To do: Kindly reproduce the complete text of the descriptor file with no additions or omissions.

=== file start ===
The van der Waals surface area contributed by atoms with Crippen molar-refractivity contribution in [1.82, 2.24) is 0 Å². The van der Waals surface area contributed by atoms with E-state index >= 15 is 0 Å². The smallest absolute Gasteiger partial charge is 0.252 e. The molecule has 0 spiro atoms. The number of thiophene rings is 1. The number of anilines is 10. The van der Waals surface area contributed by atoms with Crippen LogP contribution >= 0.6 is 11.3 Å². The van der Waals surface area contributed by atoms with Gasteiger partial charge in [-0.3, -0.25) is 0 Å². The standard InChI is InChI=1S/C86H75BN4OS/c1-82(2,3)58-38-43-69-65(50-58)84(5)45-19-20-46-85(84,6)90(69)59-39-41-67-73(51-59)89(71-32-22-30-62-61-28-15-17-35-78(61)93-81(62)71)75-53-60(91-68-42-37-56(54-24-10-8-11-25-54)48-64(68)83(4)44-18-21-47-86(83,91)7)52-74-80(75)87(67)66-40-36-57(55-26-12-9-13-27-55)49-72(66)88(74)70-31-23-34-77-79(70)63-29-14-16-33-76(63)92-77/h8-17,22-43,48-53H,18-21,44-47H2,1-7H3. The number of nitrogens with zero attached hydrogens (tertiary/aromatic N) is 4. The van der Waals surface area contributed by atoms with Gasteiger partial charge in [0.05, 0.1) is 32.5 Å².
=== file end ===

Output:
The van der Waals surface area contributed by atoms with Crippen molar-refractivity contribution in [1.82, 2.24) is 0 Å². The van der Waals surface area contributed by atoms with E-state index >= 15 is 0 Å². The smallest absolute Gasteiger partial charge is 0.252 e. The molecule has 0 spiro atoms. The number of thiophene rings is 1. The number of anilines is 10. The van der Waals surface area contributed by atoms with Crippen LogP contribution >= 0.6 is 11.3 Å². The van der Waals surface area contributed by atoms with Gasteiger partial charge in [-0.3, -0.25) is 0 Å². The standard InChI is InChI=1S/C86H75BN4OS/c1-82(2,3)58-38-43-69-65(50-58)84(5)45-19-20-46-85(84,6)90(69)59-39-41-67-73(51-59)89(71-32-22-30-62-61-28-15-17-35-78(61)93-81(62)71)75-53-60(91-68-42-37-56(54-24-10-8-11-25-54)48-64(68)83(4)44-18-21-47-86(83,91)7)52-74-80(75)87(67)66-40-36-57(55-26-12-9-13-27-55)49-72(66)88(74)70-31-23-34-77-79(70)63-29-14-16-33-76(63)92-77/h8-17,22-43,48-53H,18-21,44-47H2,1-7H3. The number of nitrogens with zero attached hydrogens (tertiary/aromatic N) is 4. The van der Waals surface area contributed by atoms with Gasteiger partial charge in [0.05, 0.1) is 32.5 Å².